By David Stones
Each spring he works the south pasture
and thinks only of dying
of Annie moved to the front room
beneath the painting of the barn in summer
her hands no longer fluttering
but china white and still
like butterflies resting on flowers.
When the calves totter blinking into new dawn
he thinks of his sons and daughters
no longer willing or able
to liberate life from the laughing clay
gone now to the jeweled cities
he can sometimes hear thrashing against the night
their fierce hammers of vanity.
At harvest amid the severed arithmetic of stubble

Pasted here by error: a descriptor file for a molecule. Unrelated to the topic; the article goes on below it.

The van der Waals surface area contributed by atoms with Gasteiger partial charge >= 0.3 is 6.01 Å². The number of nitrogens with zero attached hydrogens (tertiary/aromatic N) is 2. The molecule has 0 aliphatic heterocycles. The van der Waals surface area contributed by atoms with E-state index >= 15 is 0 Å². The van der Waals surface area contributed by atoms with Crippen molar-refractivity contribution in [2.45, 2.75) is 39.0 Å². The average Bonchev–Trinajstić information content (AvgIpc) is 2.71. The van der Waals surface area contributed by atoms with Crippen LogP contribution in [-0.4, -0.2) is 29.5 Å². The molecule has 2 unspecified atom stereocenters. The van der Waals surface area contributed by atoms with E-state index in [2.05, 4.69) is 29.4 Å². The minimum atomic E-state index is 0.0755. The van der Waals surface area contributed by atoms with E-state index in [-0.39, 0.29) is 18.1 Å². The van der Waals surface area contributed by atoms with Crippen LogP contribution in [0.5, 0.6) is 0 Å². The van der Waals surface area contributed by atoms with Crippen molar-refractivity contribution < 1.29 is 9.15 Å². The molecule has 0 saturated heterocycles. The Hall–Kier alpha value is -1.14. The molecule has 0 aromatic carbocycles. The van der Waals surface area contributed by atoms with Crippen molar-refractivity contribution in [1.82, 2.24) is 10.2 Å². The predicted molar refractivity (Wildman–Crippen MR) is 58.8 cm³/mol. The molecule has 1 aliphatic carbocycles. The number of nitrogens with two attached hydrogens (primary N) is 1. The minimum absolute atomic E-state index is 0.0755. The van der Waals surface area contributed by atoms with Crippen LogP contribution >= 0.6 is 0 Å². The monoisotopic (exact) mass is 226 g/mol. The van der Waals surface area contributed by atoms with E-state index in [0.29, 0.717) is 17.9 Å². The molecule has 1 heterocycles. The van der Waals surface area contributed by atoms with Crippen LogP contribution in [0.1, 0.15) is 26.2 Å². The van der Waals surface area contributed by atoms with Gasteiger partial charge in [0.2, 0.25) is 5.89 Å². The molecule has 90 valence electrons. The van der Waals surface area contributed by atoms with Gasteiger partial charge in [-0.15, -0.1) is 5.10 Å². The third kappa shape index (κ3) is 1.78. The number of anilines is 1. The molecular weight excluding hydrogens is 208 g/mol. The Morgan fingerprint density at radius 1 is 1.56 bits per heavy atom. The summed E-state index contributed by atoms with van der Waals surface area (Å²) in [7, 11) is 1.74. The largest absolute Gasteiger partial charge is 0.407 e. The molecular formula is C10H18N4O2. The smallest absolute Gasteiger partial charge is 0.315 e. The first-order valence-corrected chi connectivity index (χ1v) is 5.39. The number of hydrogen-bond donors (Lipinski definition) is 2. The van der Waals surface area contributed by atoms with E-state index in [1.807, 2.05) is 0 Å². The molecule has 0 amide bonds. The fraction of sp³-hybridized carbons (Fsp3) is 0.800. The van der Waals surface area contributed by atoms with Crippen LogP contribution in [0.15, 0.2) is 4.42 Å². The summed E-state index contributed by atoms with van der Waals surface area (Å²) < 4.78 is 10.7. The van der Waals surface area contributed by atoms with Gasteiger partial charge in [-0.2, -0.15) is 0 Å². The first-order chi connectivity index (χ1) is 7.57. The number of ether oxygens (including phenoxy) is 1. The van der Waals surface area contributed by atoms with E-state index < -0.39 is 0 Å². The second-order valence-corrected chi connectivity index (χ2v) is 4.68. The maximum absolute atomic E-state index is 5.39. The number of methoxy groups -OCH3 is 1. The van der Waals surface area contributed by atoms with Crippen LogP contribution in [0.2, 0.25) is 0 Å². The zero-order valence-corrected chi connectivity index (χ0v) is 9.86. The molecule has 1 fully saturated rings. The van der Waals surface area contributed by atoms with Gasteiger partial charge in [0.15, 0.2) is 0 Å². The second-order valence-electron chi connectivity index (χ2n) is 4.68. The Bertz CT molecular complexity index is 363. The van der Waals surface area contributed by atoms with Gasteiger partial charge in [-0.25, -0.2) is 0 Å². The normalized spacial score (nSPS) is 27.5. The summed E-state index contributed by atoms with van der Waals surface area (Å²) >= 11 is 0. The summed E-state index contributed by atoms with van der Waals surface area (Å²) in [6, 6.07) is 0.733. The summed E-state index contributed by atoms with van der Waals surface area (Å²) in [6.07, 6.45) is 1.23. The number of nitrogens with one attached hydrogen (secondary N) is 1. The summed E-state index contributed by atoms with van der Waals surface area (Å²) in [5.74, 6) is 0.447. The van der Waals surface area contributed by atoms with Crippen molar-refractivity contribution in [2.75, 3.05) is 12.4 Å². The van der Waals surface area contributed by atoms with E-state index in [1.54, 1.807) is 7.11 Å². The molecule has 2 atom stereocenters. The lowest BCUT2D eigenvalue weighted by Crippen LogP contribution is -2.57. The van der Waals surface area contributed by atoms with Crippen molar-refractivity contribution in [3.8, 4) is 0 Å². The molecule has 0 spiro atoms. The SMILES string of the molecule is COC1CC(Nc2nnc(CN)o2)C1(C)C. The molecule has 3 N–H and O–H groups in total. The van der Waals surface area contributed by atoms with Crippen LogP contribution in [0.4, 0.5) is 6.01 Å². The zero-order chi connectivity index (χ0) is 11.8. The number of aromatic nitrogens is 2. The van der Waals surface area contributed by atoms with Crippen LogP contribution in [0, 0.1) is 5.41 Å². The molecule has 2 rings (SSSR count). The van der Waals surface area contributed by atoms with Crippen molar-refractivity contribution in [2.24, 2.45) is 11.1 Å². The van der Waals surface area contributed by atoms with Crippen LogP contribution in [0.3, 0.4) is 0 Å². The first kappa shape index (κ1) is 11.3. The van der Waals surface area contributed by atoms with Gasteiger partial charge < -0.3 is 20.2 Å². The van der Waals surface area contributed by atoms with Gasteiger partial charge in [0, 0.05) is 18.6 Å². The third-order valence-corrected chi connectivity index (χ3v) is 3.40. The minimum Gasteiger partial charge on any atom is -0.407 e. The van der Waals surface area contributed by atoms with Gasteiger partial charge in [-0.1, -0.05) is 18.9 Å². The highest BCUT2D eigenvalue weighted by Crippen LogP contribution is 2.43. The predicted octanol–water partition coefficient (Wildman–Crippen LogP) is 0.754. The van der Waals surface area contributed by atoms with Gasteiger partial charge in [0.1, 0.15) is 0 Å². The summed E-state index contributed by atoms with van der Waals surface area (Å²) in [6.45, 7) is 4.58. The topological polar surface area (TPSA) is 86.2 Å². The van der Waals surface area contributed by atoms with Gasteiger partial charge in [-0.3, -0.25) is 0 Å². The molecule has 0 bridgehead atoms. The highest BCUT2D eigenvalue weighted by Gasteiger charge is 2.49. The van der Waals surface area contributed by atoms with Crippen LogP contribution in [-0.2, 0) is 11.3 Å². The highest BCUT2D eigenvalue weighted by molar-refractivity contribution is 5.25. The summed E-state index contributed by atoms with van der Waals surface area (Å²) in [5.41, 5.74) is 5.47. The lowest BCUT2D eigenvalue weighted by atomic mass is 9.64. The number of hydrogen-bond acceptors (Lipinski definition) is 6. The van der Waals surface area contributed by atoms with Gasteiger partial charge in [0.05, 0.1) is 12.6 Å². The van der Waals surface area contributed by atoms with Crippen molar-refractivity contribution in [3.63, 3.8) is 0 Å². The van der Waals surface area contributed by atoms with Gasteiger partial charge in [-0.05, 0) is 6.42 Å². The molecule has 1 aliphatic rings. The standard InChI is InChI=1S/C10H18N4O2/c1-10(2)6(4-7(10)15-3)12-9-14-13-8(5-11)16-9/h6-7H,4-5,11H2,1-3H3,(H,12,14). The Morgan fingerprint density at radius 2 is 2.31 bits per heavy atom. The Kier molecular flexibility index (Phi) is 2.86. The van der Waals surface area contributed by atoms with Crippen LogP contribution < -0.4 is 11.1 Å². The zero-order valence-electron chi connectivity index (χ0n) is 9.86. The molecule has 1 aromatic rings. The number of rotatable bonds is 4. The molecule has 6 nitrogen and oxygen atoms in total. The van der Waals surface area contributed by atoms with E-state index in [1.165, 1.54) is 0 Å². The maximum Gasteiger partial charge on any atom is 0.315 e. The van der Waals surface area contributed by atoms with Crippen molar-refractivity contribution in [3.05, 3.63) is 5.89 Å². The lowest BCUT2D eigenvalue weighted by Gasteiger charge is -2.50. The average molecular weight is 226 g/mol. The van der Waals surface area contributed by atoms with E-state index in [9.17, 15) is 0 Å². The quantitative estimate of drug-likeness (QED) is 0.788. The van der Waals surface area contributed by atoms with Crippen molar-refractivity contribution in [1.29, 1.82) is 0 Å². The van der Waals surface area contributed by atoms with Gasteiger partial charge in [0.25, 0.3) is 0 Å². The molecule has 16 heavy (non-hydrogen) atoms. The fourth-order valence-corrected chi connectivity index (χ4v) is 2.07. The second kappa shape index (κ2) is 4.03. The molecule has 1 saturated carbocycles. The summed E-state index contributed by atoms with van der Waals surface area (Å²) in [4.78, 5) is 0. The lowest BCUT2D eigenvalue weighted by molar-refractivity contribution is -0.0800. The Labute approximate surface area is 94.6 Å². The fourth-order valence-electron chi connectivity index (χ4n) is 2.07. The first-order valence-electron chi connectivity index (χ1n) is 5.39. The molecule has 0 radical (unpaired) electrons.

limned with gold and endings
he wonders how many bushels
and how many pecks how many rainbows
how many apples heavy on the boughs
before the fireflies flicker and the moon sets
over meadows starless and immense as blackboards.
And in winter when he dreams
it is a dream of Annie’s hands
and he is at once the butterfly
symmetrical on a gas blue petal
pondering in the vast unfeeling garden
the tangles of his landscapes
life’s pull to stay life’s push to leave.